Jul 27, 2015

Monday, July 27, 2015 C.W. Stewart

Theme: Let your light shine- You will find what you need at the end of the theme entries.

17A. Dutch bloom-to-be : TULIP BULB

23A. Supply for a knotting craft : MACRAME CORD

36A. Reading aids, whose parts include the ends of 17-, 23-, 45- and 57- Across : LAMPS

45A. Blind alternative : WINDOW SHADE

57A. Pelvic opening : HIP SOCKET

Argyle here. What? No foreign words! Just some common crossword words that shouldn't prove too tough. Very few abbreviated words either. But still a neat Monday puzzle.


1. Lickety-split : FAST

5. Highlander : SCOT

9. They may be split by quibblers : HAIRS

14. Purim month : ADAR

15. Opera highlight : ARIA

16. Let in : ADMIT

19. Stage of development : PHASE

20. Carried by the tides : SEABORNE

21. Orbital high point : APOGEE

22. From the past : OLD

25. Fit together nicely : MESH

26. Venial or mortal lapse : SIN

27. Assumed name : ALIAS

30. Pilot light site : GAS STOVE

35. Ballpoints : PENS

38. Thinker's output : IDEA

39. Travel document : PASSPORT

41. Passover feast : SEDER

42. TiVo button : REC. (record)

43. Complete collections : SETS

50. PIN requester : ATM

53. Takes weapons from : UNARMS

54. High repute : EMINENCE

56. Pie chart dividers : RADII

58. Cuts with scissors : SNIPS

59. Nobel Peace Prize city : OSLO

60. Spanish stewpot : OLLA

61. To the point : TERSE

62. WWII submachine gun : STEN

63. Dudley Do-Right's gal : NELL


1. 1980 Dom DeLuise film : "FATSO"

2. "I challenge you to __!" : A DUEL

3. Veggies and such from a bar : SALAD

4. Chicago paper, familiarly : TRIB. Chicago Tribune

5. Native Israelis : SABRAS

6. Pretzel-eating sound : CRUNCH

7. Persian Gulf ship : OILER

8. File folder projection : TAB

9. "It just so __ that ... " : HAPPENS

10. Formed for a specific purpose : AD HOC

11. Insect stage : IMAGO

12. Early __: morning person : RISER

13. High-spirited mount : STEED

18. Pears, e.g. : POMES. Fleshy fruits.

21. Slightly off : AMISS

24. "Stat!" relative : "ASAP!". As Soon As Possible

25. Eucharist celebration : MASS

27. iPhone download : APP

28. Grazing land : LEA

29. State Farm business: Abbr. : INSurance

30. Prime meridian hrs. : GMT. (Greenwich Mean Time)

31. Knotted neckwear : TIES

32. Like a single sock : ODD

33. Churchillian sign : VEE

34. Place for a stud or hoop : EAR

36. Longtime theater chain : LOEWS

37. Circle segments : ARCS

40. "Cross your heart?" : "PROMISE?"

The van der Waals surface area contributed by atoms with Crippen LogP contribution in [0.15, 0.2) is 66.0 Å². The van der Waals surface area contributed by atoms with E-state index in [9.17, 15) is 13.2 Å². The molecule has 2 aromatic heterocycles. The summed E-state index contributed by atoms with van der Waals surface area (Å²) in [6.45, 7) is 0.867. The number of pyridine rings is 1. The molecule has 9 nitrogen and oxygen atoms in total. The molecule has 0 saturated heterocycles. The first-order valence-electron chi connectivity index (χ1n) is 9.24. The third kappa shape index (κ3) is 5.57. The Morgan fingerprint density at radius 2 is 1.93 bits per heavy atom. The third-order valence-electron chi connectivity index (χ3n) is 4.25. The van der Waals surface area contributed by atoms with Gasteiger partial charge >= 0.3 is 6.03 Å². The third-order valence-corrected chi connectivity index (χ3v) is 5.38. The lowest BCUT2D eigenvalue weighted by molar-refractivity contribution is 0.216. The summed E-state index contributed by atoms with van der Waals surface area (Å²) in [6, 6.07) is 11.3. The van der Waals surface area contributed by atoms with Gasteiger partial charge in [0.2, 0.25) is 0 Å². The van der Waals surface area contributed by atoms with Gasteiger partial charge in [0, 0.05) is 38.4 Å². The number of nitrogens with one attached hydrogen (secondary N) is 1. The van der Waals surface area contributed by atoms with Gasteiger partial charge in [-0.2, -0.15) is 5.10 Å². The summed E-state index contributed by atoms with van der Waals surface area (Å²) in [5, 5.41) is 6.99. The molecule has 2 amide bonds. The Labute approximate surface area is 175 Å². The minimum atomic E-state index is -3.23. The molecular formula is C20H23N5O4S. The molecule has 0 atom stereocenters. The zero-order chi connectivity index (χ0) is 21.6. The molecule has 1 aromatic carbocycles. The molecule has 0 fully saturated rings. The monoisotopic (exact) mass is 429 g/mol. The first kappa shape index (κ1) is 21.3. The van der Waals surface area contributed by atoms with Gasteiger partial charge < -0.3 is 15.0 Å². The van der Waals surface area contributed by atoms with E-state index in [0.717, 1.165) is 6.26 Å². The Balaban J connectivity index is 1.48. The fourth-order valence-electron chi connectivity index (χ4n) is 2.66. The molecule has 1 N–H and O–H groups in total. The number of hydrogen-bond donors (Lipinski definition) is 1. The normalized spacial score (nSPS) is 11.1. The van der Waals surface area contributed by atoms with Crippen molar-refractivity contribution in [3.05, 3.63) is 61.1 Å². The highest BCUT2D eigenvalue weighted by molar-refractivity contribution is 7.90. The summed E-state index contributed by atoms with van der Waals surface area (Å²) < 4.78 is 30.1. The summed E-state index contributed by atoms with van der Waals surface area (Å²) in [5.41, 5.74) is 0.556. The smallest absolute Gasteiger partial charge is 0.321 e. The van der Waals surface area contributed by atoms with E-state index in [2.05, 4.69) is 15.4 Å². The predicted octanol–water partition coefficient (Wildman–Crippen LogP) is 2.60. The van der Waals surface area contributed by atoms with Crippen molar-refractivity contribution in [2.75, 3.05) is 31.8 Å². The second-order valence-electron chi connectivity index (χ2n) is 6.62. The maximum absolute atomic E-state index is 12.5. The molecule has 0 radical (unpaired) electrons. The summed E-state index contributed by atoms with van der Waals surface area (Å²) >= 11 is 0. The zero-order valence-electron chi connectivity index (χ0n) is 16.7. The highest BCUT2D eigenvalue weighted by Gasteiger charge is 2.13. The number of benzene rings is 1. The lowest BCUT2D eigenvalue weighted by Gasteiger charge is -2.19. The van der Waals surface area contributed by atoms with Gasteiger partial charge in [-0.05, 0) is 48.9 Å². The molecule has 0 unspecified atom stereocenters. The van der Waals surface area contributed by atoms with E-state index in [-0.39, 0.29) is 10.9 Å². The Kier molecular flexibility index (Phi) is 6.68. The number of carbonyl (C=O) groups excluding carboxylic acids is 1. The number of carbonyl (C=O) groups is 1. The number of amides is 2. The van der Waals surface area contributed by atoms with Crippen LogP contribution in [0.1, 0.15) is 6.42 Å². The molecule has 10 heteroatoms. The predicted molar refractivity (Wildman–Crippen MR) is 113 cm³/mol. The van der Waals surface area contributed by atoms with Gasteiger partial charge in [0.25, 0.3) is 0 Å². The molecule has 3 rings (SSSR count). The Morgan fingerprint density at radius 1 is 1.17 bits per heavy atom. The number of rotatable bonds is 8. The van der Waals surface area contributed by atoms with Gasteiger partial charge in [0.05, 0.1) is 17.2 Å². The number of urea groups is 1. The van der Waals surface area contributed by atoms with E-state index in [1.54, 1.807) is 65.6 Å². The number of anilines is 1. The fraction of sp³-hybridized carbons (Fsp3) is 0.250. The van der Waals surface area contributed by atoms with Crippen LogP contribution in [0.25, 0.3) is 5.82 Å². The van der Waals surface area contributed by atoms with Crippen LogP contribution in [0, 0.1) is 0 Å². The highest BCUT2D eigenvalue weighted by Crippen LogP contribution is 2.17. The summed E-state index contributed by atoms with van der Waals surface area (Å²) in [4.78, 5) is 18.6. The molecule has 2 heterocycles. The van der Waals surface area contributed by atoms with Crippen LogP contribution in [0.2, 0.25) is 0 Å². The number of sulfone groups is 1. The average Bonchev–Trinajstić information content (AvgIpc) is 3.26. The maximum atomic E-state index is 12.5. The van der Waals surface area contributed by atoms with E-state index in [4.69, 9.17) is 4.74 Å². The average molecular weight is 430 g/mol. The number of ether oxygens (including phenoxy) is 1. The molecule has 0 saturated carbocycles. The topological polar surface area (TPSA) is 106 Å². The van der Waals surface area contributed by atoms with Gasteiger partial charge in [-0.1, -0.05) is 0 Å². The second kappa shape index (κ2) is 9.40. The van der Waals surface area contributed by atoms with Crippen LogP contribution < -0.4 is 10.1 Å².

41. Dictation taker : STENO

43. Freebie from a sales rep : SAMPLE

44. Prolific inventor : EDISON

45. Sausage served with kraut : WURST

46. Absurd : INANE

47. Low point : NADIR

48. Faucet woes : DRIPS

49. Event in a caper movie : HEIST

50. Spot for a concealed holster : ANKLE

51. Immune system agent : T-CELL

52. Heavy __: music genre : METAL

55. Supply-and-demand subj. : ECONomy

57. Sounds from Santa : HO's

Turn off the light; the party's over.



Barry G. said...

Morning, all!

Well, except for the fact that I've never heard of MACRAME CORD before and could only think of YARN, this was an easy-peasy Monday romp. And the perps took care of CORD for me, so even that didn't hold me up much. The only other hesitation was trying to decide wither 30D was GMT or GST, but the theme reveal took care of that in short order as well.

Lemonade714 said...

A nice Monday, not too easy SEABORNE PASSPORT and EMINENCE nice fill and we have both APOGEE and NADIR was good.

Argyle, thank you and I enjoyed your NYT collaboration with C.C., go solve it everyone

desper-otto said...

Good morning!

No problems with this one, no HAIRS to split, Wite-Out unnecessary. Why do you suppose it's a Chicago paper rather than L.A.?

LOEWS theaters turned into a New York holding company. At one time they owned CBS. When I retired from the awl patch, LOEWS owned 50+% of that company -- still does. Their stock hits a new 5-year low almost every month. Who knew that my retirement would have such a devastating effect? :>)

Off to do the NYT...

OwenKL said...

Typical easy Monday. I do dislike when I get the reveal before I've had a chance to sniff out the theme on my own.